ROUTES: What do you think is the reason for Blacks having difficulty getting into classical music?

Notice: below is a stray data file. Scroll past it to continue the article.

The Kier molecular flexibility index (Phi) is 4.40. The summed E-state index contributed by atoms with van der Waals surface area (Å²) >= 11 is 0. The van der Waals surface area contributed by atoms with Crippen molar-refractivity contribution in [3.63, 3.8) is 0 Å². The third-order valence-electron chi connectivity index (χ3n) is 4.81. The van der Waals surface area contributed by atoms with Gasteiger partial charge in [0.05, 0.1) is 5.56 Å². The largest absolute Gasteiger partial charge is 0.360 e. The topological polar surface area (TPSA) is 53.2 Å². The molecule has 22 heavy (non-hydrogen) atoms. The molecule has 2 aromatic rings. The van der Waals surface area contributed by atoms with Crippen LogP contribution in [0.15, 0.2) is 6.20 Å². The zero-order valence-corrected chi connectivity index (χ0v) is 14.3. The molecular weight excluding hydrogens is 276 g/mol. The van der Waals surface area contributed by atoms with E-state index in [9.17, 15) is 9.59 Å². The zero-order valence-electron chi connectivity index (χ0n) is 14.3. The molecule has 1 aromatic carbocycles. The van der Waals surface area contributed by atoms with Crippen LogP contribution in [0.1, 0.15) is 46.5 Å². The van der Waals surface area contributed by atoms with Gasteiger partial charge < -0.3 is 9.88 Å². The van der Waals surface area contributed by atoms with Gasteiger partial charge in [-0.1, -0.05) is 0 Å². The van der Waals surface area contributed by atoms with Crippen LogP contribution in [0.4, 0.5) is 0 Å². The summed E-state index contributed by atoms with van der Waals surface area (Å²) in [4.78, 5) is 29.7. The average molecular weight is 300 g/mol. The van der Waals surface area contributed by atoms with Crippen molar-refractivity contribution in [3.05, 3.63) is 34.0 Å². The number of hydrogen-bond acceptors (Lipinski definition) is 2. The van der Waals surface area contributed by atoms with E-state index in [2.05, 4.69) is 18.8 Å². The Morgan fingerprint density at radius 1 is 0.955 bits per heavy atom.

Matthews: It is very interesting that twenty, thirty or forty years ago, singers like Marian Anderson, Paul Robeson, Roland Hayes, Elizabeth Greenfield, so many wonderful singers … . The interesting thing is that these singers found difficulty being accepted by the White establishment. But, they had a Black audience. Consequently, they had an advantage that today, we do not have. When they couldn’t sing for the White folks, they’d sing for the Black folks. Because the Black people had pride in the arts then. They had pride in culture. The church has always been the seat of culture and the church became the recital hall. You don’t find them bringing our great artists into the churches now. They bring many of our intermediate artists to the churches. The churches were Paul Robeson’s recital hall. And when the White folks didn’t want to hear it and the Black folks wanted to hear it, and when the White folks didn’t want to hear Marian Anderson and the Black folks wanted to hear her and when she went throughout the South and was not accepted into concert halls, her concerts were given in the churches. And the critics came to the churches. And the Black people filled up the churches. So they had an audience. Interestingly enough, when I think about the singers today, I keep remembering the singers of the past. I wonder how many singers of today could fill a hall with Black people. And, in our progress, I wonder sometimes how much we have gained intellectually and has it really effected us culturally? Has it given to us or has it taken from us. Twenty-five years ago, you could have asked any person, twelve or fifteen years old, if they had heard of Marian Anderson. I first heard of Marian Anderson when I was five. They began to teach me Marian Anderson in the schools. The pictures were up. I knew of Roland Hayes when I was twelve. I knew of Dorothy Maynard and a couple of singers around town. When a singer was coming to town who was supposed to be an opera singer they sold out the house. And we would go and we would hear that lieder. This was in Alabama, in Mobile, Alabama. And this is how it was throughout the South. When I go to Mobile, now, there is a big audience. But hit the cities, the metropolises, and ask a twelve or fifteen year old who is Shirley Verrett. They will say, “I don’t know.” They have no audience. They might know who Leontyne Price is. Most of them might know who she is or Marian Anderson. But ask them about Paul Robeson, or Roland Hayes today, and they will be at a complete loss. When I was coming up, we knew about it at six or seven. And we wanted to hear them, we wanted to be a part of it. Marian Anderson had to give two to three concerts a year in some places because she could not accommodate her audience. Who of all Black artists could fill Carnegie Hall three times a year? Leontyne Price is probably the only one. Which of our Artists could fill up Avery Fisher Hall with all Blacks?